filled with ladies in dresses wbich vied As I had read both, I was curious to hear in colours and variety with the bright my aunt's reply. “I dare not take the parterres of the garden. ... .. critic's chair," replied she, “ though led The villa was constructed in the Italian to it by your Lordship. Allow me rather | style; and the whole of the lawn, to che to appeal to the Earl of Castledownc,", water's edge, seemed enamelled with splen. said she, with rather a wicked smile. “It did groups, walking or sitting amidst was only yesterday be passed his opinion ! flowering shrubs of every hue and climate. to me on the merits of your last; and what A delicious fragrance came upon the he said was certainly a just tribute to | breeze as we approached the shore; it was the merits of.A Trip through Portugal." breathed from the odoriferous plants on
“Heaven bless us !", whispered Lady the lawn, and the perfumes which adorned Castledowne to me, “what is your mis- its numerous visitors. chievous aunt about? Why, she knows Sir Bingham Cou:town banded me that Lord Casledowne cut up the poor from the boat to the lawn.--" To such a miserable performance without mercy.” il fairy scene on the banks of the Humber,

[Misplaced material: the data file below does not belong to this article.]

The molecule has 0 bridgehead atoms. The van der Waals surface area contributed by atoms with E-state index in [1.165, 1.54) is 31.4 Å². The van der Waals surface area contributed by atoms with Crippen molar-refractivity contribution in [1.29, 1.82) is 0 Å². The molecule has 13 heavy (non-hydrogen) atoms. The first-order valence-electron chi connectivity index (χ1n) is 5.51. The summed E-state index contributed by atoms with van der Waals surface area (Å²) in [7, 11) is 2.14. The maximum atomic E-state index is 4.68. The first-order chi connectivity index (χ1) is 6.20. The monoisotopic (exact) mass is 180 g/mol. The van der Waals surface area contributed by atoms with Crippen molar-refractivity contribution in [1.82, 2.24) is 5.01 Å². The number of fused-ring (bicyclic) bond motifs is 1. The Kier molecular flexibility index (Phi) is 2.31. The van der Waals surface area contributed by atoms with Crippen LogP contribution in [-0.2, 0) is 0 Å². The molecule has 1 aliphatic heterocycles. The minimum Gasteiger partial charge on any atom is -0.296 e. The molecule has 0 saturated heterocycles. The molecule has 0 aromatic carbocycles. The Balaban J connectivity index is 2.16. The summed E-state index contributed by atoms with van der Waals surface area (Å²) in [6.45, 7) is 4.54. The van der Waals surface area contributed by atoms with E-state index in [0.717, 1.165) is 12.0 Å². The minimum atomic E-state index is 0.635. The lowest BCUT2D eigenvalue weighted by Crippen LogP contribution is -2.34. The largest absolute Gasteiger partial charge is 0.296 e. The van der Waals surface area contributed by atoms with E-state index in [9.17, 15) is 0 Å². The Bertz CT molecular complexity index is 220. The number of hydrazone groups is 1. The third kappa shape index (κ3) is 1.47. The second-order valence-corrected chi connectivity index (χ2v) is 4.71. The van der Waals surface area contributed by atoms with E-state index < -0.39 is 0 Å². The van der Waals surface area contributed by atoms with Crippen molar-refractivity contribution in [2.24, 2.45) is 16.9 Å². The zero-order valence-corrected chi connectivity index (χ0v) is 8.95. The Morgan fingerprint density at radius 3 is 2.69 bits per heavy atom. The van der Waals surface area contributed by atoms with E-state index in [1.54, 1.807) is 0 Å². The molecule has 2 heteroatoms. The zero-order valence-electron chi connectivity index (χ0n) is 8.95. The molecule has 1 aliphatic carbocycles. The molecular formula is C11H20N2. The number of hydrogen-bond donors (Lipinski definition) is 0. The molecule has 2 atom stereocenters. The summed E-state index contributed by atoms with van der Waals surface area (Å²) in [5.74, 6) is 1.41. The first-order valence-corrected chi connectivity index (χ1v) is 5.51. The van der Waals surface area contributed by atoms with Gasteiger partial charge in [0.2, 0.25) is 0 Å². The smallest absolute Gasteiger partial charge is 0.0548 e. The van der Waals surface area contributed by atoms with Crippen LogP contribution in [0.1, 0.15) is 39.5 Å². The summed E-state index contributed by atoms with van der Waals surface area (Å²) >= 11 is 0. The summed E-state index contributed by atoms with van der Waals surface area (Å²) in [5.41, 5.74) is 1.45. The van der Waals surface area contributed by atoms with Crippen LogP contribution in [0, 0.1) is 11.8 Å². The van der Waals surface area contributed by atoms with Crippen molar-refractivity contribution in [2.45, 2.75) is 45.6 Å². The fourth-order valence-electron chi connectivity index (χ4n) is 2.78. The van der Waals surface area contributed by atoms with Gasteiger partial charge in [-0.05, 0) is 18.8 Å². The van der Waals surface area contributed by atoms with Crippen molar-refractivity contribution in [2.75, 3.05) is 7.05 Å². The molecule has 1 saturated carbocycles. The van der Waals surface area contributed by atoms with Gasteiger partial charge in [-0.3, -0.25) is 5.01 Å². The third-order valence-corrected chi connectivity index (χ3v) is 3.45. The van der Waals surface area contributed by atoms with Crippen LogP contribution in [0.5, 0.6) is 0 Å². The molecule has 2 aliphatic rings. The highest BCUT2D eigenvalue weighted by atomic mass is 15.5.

“ Pray, my Lord," said Errantale, tuin. | would I gladly conduct the fair queen of ing to the Earl, with an expecting simper, my heart !" whispered he to me, while he “ pray indulge me with the happiness of pressed my hand and sighed. I drew away your opinion on my work."
my hand, and wishing not to notice his * Impossible!" cried the Earl, bowing gallantry, answered with a laugh ; “ then to the confident author;" it would not I hope your fair queen is a native of the be proper for me, in delicacy to your Humber's banks ; else, I fear, she would Lordship's feelings, to say any part of that fiud its climate rather too bleak for such a opinion to your face, which tha: Lady southern festival!" heard me uller behind your back.”
“No ;", replied the Baronet, “the " My good Earl," exclaimed Errantale, odours of my love would make her forget ali bleakness! And if you, loveliest Hy- | “None in the world,” replied I; “ his menæa, would make these odours yours, if manners are perfectly disagreeable to me; you would condescend to become Lady though not absolutely libertine, they are Couriown, you will render me the happiest so free, so careless of the refinement, and of men !"